Elon Musk said he has picked NBCUniversal advertising executive Linda Yaccarino to be the new CEO of Twitter.
Musk announced on Thursday that he had chosen his replacement as the chief executive of Twitter and its parent company, X, and that “she” (without naming who) will be starting in about six weeks. Musk confirmed his selection on Friday morning.
Yaccarino is a seasoned media executive who could help repair Twitter’s relationship with its advertisers, many of whom have quit or cut back from the platform recently because of Musk’s perceived volatility. She has a reputation for being a tough negotiator and was key in the launch of NBCUniversal’s digital Peacock streaming service, according to the Wall Street Journal. She’s also a known Trump supporter, according to sources. In the past few months, Yaccarino has publicly praised Musk, and she interviewed him at a major advertising conference in April — paving her way, in the eyes of media insiders, to take on the role.
Yaccarino did not respond to a request for comment confirming her new role.
But if you think that means the Elon-Twitter story is over, don’t hold your breath. Musk is still very much in control. He will still be the owner of Twitter. Unless he sells the company — or a controlling share of it — he’s the one calling the shots.
How much power he gives Yaccarino is entirely at Musk’s discretion.
“I can think of no finer way to restore trust in the advertising community than by recruiting Linda Yaccarino for the CEO role,” said Lou Paskalis, longtime ad executive and CEO and founder of AJL Advisory. “But the only way that would work is if she has autonomy from the erratic behaviors of Elon that have undermined his efforts thus far.”
Although Yaccarino is not vocal about her political beliefs, it’s well known in the advertising community that she’s conservative, according to several sources. She served on former President Donald Trump’s Council on Sports and Nutrition, and many have noted that she likes and follows conservative accounts on Twitter. But she’s also drawn flak from the right. Some of the more extreme right-wing Twitter influencer accounts have criticized her for praising diversity in the workforce and for being chair of the Taskforce on the Future of Work at the World Economic Forum’s (WEF), which they view as an elitist organization.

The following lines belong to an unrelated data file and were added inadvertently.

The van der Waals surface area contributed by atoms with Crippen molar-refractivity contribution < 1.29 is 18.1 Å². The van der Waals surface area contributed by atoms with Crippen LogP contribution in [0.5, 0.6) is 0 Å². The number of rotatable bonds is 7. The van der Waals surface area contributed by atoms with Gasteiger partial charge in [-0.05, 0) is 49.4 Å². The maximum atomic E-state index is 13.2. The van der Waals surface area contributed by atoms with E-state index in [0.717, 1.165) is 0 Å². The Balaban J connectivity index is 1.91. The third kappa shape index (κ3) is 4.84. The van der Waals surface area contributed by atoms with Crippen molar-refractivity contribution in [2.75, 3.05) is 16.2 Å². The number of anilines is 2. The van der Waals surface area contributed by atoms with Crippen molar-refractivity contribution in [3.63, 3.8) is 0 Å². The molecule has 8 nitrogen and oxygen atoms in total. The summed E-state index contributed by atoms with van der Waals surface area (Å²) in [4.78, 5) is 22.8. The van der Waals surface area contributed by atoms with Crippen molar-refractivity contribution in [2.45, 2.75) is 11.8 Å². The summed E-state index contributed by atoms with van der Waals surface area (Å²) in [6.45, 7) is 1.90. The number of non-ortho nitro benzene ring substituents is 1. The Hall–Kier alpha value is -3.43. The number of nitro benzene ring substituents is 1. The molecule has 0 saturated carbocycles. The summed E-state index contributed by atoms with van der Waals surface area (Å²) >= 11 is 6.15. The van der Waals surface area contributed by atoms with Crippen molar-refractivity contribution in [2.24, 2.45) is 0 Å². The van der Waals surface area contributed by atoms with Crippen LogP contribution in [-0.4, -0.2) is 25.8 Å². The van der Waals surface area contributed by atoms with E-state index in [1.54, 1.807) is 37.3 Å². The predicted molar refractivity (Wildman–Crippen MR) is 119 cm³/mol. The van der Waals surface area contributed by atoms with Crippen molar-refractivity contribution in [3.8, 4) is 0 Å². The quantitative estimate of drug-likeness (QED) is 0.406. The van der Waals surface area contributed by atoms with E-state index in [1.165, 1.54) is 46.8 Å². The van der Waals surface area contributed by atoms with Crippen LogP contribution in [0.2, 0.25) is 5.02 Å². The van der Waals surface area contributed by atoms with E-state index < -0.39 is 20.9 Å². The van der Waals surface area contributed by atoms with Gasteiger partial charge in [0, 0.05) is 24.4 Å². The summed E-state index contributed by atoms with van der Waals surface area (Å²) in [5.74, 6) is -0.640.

Even if Musk follows through with this plan and actually gives up his job as CEO — and this is not at all guaranteed to happen until it happens — the billionaires’s ownership of Twitter means he can essentially hire or fire a new CEO as he pleases. Twitter is now a private company, so Musk has virtually no outside accountability from an independent board of directors to question his decisions.
In a tweet announcing the leadership change, Musk said he “will transition to being exec chair & CTO, overseeing product, software & sysops.” These roles still represent a major part of the business’s operations. So while Musk could decide to give a new CEO control over some parts of Twitter’s day-to-day business, just how much control he gives up is entirely his choice.
In other words, Musk’s critics may be celebrating at the prospect of a new person in charge at Twitter, but it’s not guaranteed how much — especially on the product side — will change, even with someone new at the top.
“He’s running product and technology for a 100% software company. What is the CEO in charge of: not paying the vendors?” Jason Goldman, Twitter’s former board member and first head of product, told Vox in a text.
In the past, Musk has been willing to give up some power at his other companies, including SpaceX and Tesla. Leaders like Gwynne Shotwell, SpaceX’s COO, run the business day to day.
But it may be easier for Musk to accept his limitations when it comes to handling the day to day of launching rockets into space or building cars than with Twitter. Musk has described running Twitter, while a “painful experience,” to be a relatively easier challenge — and one he thinks he can master by eliminating bots, adding more paid content, and allowing a wider range of voices on the platform. And whether you agree with his “free speech extremist” values or not, it’s clear that Musk has strong opinions about how to run a social media company. Now, more than a year after his initial bid to buy Twitter, Musk has given no indication that that’s changed.
So if Musk isn’t ready to fully give up power at Twitter, why pick a new CEO?
A new CEO will put a new face to Twitter’s brand, and draw attention to someone besides Musk and his antics. Yaccarino could bring much-needed stability after Musk’s six month chaotic reign as Twitter’s chief executive. But don’t expect him to quit Twitter anytime soon.
Update, May 12, noon ET: This article has been updated with details about Linda Yaccarino, Twitter’s new CEO.